This appears to be the question investors are asking on the subject of the Federal Reserve's policy of easy money. Ambiguous statements by Chairman Ben Bernanke following the last Federal Open Market Committee (FOMC) meeting (June 18th to 19th) seemed to have tipped the scales in investors' minds, leading them to conclude interest rates will soon be going higher.
So, in a fit of a self-fulfilling prophecy come to fruition, investors have pushed the benchmark 10 Year Treasury Note yield up 31 basis points (bps) since the FOMC adjourned. Even before the meeting convened, market anxiety sent intermediate and long-term Treasury yields steadily higher. Since year-end 2012, the 10 year note yield rose from 1.78% to 2.19% on June 17th and then higher to 2.51% on the 21st.
Our suspicion is investors may be reading too much into the press release. Indeed, the committee's comments are a studied exercise in bureaucratic ambiguity, saying much and yet saying nothing at all. Yes, the committee feels the economy is growing; but only at a moderate pace with the unemployment rate still elevated. Yes, the committee must begin to consider when and how to wind down the central bank's policy of quantitative easing. But, for the time being, the FOMC is contemplating no change to the size and pace of its purchases of agency mortgage-backed and treasury securities. And, yes, the majority of committee members believe monetary policy may begin to return to a normal stance (whatever normal is) by 2015 at the earliest. But, the committee's expectations for the federal funds rate are based on some rosy projections of economic growth.
The committee's range for the federal funds rate has narrowed. In March, two committee members still believed the rate would exceed 3% by year-end 2015. Today, 3% is the outer limit. The majority of the committee's members (15 out of 19) believe the fed funds rate will be 1.50% or less by year-end 2015. Furthermore, most committee members (13 out of 19) believe the first increase from the fed fund's current range (0 to 0.25%) will occur in 2015 at the earliest. In comparison, during the December meeting 12 (of 19) voiced that opinion. In other words, there has been no significant shift in the committee's expectations.
What this means is that for the foreseeable future, there will be no dramatic move higher in the fed funds rate; and, even when a hike occurs, it is unlikely to be large. For some perspective consider that over the five years ending June 2008 (just prior to the financial market meltdown), the daily average fed funds rate was 3.25%. So, even an abrupt move to 1.50% in 2015 still leaves monetary policy in an accommodative stance by historical standards.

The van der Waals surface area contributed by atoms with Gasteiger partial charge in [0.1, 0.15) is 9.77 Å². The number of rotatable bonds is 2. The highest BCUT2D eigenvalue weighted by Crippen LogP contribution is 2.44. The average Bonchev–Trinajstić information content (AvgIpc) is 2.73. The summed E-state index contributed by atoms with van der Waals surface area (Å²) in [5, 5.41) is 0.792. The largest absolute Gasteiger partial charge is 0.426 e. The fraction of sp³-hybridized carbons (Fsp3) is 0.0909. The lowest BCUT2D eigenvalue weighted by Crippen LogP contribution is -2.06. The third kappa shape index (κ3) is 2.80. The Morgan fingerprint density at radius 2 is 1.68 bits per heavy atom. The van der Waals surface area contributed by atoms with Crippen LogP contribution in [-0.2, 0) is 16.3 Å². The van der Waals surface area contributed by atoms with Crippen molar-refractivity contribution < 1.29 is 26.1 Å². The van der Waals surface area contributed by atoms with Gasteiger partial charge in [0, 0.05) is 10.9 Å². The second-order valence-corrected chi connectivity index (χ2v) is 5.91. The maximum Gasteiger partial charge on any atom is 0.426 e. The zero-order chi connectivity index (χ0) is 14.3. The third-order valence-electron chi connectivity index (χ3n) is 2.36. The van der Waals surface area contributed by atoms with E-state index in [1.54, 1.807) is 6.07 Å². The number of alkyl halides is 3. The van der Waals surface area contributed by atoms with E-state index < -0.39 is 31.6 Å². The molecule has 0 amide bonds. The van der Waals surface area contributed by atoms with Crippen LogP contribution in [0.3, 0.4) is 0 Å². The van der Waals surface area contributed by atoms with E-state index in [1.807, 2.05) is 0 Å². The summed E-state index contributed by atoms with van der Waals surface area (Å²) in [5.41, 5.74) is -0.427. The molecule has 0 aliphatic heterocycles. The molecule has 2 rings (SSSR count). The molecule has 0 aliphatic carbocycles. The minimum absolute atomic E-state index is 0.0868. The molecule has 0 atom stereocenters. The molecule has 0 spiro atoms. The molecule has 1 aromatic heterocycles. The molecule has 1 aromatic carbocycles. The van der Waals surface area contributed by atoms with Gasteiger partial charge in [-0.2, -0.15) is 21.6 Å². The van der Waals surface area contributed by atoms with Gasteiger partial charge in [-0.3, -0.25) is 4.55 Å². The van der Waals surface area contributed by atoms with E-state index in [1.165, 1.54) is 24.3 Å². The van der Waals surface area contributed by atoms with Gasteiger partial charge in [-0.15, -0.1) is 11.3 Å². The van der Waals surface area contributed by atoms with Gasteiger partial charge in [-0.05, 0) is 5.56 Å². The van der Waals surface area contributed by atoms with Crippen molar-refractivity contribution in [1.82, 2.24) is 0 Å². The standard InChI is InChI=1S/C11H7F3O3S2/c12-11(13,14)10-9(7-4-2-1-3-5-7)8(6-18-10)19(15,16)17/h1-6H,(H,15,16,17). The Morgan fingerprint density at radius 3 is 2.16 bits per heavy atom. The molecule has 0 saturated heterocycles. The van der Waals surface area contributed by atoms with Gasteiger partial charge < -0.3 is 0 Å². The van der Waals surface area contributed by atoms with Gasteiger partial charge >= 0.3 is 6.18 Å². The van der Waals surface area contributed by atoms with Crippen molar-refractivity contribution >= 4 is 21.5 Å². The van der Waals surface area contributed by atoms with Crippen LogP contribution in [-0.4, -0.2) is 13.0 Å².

We suspect the Fed will begin to untether longer term rates before it moves aggressively to raise money market rates. But, we doubt the Fed will permit the yield curve to steepen sharply lest the frail recovery is choked off. Interestingly gold has tumbled as intermediate and long-term interest rates have climbed. The former suggests investors are less concerned about inflation while the yield spike implies the contrary. To say investors are conflicted is to be charitable. Clueless is perhaps more apt.
The recent spike in yields is a reflection of the market's concerns, worried about the end of the Bernanke tenure as chairman of the Federal Reserve. When his successor is appointed, we doubt there will be a sea change in policy. He or she will take the helm at a time fraught with risks. He/she will inherit an anemic, albeit growing economy, which is unlikely to expand fast enough to make a real contribution to improving household incomes. Unless the economic statistics quickly improve, a radical change is not in the cards.
We doubt this is the end of the bull run in bonds. We question even if it is the beginning of the end of the Fed's accommodative policy stance. It is perhaps the end of the beginning phase of a shift in expectations.
Notes on Sources, Methods and Definitions:
The Federal Open Market Committee (FOMC) is a sub-committee of the Federal Reserve Board. The FOMC meets at least eight times per annum to determine appropriate targets for selected money supply measures and baseline interest rates.
A key baseline rate managed by the FOMC is the federal funds (fed funds) rate. The fed funds rate is the rate member banks (of the Federal Reserve system) charge for overnight loans of excess reserves to other banks in a deficit reserve position. In this role, the fed funds rate is used as a barometer of the Federal Reserve's monetary policy. A low rate implies the Fed is willing to supply liquidity to the banking system; a high rate in contrast suggests the Fed is rationing liquidity to member institutions.
In an effort to improve the transparency of FOMC press releases, the committee simultaneously releases member expectations of key economic measures and policy variables. The accompanying charts are compiled from these member projections.
(Sources: Federal Reserve; FOMC; AIFS estimates.)
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